The final section of the letter deals with the various kinds of people within the church. It gives instruction concerning behaviour towards people in different age categories (5:1-2), care for widows (5:3-16), appointment and support of church leaders (5:17-25), attitudes of slaves and masters (6:1-2), treatment of false teachers (6:3-10), self-discipline and courage in God’s servants (6:11-16) and the dangers of wealth (6:17-19). It concludes with an encouragement to Timothy to persist with the true Christian teaching and not to waste time arguing over senseless issues (6:20-21).

Background to 2 Timothy

Some time after writing 1 Timothy and Titus, Paul left northern Greece. The Bible gives no details of route he followed, but among the places he visited was Corinth in southern Greece (2 Timothy 4:20). He also visited Miletus, a town near Ephesus in western Asia Minor (2 Timothy 4:20), and Troas, a town farther north (2 Timothy 4:13). It seems that soon after this, Paul was arrested and taken to Rome once more. From Rome he wrote his final letter, 2 Timothy (2 Timothy 1:8; 2 Timothy 2:9).

When the government authorities in Rome laid their charges against Paul, former friends deserted him. This was a great disappointment to Paul, but God protected him from violence and gave him the opportunity to make known the gospel to his captors (2 Timothy 4:16-17). Paul knew he had little chance of being released; he expected rather to be executed (2 Timothy 4:6-8). He therefore urged Timothy to come to Rome as quickly as possible (2 Timothy 4:9), and to bring Mark with him (2 Timothy 4:11). (Mark was probably working in Colossae, a town not far from Ephesus; cf. Colossians 4:10.)

Paul was lonely in prison. He had been visited by Onesiphorus of Ephesus (2 Timothy 1:16-18) and by some of the local Roman Christians (2 Timothy 4:21), but only Luke was able to stay with him (2 Timothy 4:11). Various friends and fellow workers had gone to different places in the service of God, though Demas, who had been faithful to him during his previous imprisonment, had now left him for no good reason (2 Timothy 4:10; 2 Timothy 4:12; cf. Colossians 4:14).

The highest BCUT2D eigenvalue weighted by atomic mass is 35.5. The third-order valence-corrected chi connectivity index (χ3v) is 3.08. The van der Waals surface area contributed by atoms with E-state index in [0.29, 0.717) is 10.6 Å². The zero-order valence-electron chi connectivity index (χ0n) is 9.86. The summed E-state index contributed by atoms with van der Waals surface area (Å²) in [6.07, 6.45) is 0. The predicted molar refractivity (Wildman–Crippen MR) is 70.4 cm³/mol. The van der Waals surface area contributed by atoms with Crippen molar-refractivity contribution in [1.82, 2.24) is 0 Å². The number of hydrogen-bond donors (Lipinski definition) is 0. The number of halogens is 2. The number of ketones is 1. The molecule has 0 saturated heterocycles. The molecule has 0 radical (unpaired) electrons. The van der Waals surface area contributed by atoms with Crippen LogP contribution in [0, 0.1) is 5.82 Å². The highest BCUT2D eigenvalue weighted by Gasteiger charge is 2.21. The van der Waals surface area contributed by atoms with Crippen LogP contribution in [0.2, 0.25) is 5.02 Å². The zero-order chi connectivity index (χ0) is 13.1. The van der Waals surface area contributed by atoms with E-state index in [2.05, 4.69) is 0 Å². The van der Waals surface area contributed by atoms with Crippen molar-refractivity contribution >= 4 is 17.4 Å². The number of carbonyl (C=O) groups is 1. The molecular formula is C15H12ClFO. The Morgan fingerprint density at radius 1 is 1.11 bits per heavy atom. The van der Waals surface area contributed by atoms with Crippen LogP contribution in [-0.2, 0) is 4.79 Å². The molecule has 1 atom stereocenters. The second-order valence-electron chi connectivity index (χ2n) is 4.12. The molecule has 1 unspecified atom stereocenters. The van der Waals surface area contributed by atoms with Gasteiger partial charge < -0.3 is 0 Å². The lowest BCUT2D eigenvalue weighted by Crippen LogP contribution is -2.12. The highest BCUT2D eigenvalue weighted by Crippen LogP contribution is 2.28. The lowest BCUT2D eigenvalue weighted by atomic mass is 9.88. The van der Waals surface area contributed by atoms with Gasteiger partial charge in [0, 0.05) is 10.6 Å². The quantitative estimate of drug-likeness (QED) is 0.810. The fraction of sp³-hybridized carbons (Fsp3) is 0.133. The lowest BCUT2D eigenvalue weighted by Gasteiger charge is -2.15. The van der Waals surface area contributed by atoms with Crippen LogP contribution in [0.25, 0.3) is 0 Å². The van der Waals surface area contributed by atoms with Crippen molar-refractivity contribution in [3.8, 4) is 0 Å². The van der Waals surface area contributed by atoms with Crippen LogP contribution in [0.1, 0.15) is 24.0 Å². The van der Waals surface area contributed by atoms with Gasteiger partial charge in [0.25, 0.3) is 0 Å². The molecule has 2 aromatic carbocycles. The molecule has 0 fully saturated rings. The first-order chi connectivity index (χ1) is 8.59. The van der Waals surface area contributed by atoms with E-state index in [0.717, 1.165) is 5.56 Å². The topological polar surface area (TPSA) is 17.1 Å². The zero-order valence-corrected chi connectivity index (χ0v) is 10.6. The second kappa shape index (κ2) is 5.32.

Apart from giving Timothy details concerning his circumstances in Rome, Paul wanted to give him added encouragement concerning the church in Ephesus. The Ephesian church was still troubled by false teaching, and Paul wanted Timothy to stand firm in his defence of the gospel.

Contents of 2 Timothy

The letter opens with Paul’s encouraging Timothy to exercise his God-given gifts with boldness and to defend the gospel against all attacks (1:1-14). He mentions Onesiphorus as an example of whole-hearted faithfulness (1:15-18), and impresses upon Timothy the need for endurance (2:1-13).

Paul then deals specifically with the problem of the false teachers. He urges Timothy to concentrate on the main truths of the Christian faith and to avoid useless arguments (2:14-26). He warns that opposition to the truth of God will increase (3:1-9). In view of this, Timothy is to be an example to all, through enduring suffering patiently and preaching the Word constantly (3:10-4:5). Paul looks back on his own service for God with satisfaction (4:6-8), and concludes with details and advice in relation to his present circumstances in Rome (4:9-22).


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Bibliography Information
Fleming, Don. Entry for 'Timothy, Letters to'. Bridgeway Bible Dictionary. https://www.studylight.org/dictionaries/bbd/t/timothy-letters-to.html. 2004.

Lectionary Calendar
Tuesday, November 12th, 2019
the Week of Proper 27 / Ordinary 32